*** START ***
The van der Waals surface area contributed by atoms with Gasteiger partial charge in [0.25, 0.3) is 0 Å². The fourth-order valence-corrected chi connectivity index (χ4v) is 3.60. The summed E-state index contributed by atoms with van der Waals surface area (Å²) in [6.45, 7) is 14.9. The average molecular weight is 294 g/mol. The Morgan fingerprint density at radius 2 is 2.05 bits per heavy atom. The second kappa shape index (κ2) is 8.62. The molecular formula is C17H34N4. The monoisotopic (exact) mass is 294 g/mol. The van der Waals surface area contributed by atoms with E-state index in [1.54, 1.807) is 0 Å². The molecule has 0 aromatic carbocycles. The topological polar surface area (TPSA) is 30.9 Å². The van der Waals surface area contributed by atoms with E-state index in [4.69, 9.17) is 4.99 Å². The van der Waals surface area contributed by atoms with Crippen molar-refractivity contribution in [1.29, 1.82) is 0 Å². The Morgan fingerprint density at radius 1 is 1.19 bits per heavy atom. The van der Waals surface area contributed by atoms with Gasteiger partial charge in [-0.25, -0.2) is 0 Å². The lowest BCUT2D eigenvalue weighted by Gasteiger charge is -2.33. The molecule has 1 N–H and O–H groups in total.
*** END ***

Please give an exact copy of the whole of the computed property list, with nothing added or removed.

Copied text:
The van der Waals surface area contributed by atoms with Gasteiger partial charge in [0.25, 0.3) is 0 Å². The fourth-order valence-corrected chi connectivity index (χ4v) is 3.60. The summed E-state index contributed by atoms with van der Waals surface area (Å²) in [6.45, 7) is 14.9. The average molecular weight is 294 g/mol. The Morgan fingerprint density at radius 2 is 2.05 bits per heavy atom. The second kappa shape index (κ2) is 8.62. The molecular formula is C17H34N4. The monoisotopic (exact) mass is 294 g/mol. The van der Waals surface area contributed by atoms with E-state index in [1.54, 1.807) is 0 Å². The molecule has 0 aromatic carbocycles. The topological polar surface area (TPSA) is 30.9 Å². The van der Waals surface area contributed by atoms with E-state index in [4.69, 9.17) is 4.99 Å². The van der Waals surface area contributed by atoms with Crippen molar-refractivity contribution in [1.29, 1.82) is 0 Å². The Morgan fingerprint density at radius 1 is 1.19 bits per heavy atom. The van der Waals surface area contributed by atoms with Gasteiger partial charge in [-0.25, -0.2) is 0 Å². The lowest BCUT2D eigenvalue weighted by Gasteiger charge is -2.33. The molecule has 1 N–H and O–H groups in total.